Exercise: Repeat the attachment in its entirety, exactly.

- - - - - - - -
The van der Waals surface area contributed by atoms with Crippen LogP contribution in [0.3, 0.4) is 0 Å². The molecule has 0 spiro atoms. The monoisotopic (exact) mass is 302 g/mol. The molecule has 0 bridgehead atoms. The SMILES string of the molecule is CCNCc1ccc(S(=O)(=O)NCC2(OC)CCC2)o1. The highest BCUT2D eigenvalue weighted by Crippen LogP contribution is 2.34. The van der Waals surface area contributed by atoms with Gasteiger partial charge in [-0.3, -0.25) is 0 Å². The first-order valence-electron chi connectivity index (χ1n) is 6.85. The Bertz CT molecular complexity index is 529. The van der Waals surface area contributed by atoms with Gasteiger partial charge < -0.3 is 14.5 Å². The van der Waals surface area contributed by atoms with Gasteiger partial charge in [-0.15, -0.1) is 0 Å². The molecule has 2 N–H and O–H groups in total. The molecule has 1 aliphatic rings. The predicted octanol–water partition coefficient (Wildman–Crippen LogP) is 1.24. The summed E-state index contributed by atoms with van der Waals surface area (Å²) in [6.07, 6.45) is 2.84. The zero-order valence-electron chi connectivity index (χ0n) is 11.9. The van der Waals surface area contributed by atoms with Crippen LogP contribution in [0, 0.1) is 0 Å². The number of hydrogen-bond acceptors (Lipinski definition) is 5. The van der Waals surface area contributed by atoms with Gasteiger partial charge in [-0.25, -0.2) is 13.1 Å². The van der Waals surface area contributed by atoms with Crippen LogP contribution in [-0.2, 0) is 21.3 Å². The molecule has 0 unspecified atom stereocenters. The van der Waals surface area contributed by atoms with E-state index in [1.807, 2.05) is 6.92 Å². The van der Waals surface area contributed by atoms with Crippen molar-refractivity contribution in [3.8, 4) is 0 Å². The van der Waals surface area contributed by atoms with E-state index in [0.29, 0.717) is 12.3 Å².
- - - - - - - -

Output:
The van der Waals surface area contributed by atoms with Crippen LogP contribution in [0.3, 0.4) is 0 Å². The molecule has 0 spiro atoms. The monoisotopic (exact) mass is 302 g/mol. The molecule has 0 bridgehead atoms. The SMILES string of the molecule is CCNCc1ccc(S(=O)(=O)NCC2(OC)CCC2)o1. The highest BCUT2D eigenvalue weighted by Crippen LogP contribution is 2.34. The van der Waals surface area contributed by atoms with Gasteiger partial charge in [-0.3, -0.25) is 0 Å². The first-order valence-electron chi connectivity index (χ1n) is 6.85. The Bertz CT molecular complexity index is 529. The van der Waals surface area contributed by atoms with Gasteiger partial charge < -0.3 is 14.5 Å². The van der Waals surface area contributed by atoms with Gasteiger partial charge in [-0.15, -0.1) is 0 Å². The molecule has 2 N–H and O–H groups in total. The molecule has 1 aliphatic rings. The predicted octanol–water partition coefficient (Wildman–Crippen LogP) is 1.24. The summed E-state index contributed by atoms with van der Waals surface area (Å²) in [6.07, 6.45) is 2.84. The zero-order valence-electron chi connectivity index (χ0n) is 11.9. The van der Waals surface area contributed by atoms with Crippen LogP contribution in [0, 0.1) is 0 Å². The number of hydrogen-bond acceptors (Lipinski definition) is 5. The van der Waals surface area contributed by atoms with Gasteiger partial charge in [-0.25, -0.2) is 13.1 Å². The van der Waals surface area contributed by atoms with Crippen LogP contribution in [-0.2, 0) is 21.3 Å². The molecule has 0 unspecified atom stereocenters. The van der Waals surface area contributed by atoms with E-state index in [1.807, 2.05) is 6.92 Å². The van der Waals surface area contributed by atoms with Crippen molar-refractivity contribution in [3.8, 4) is 0 Å². The van der Waals surface area contributed by atoms with E-state index in [0.29, 0.717) is 12.3 Å².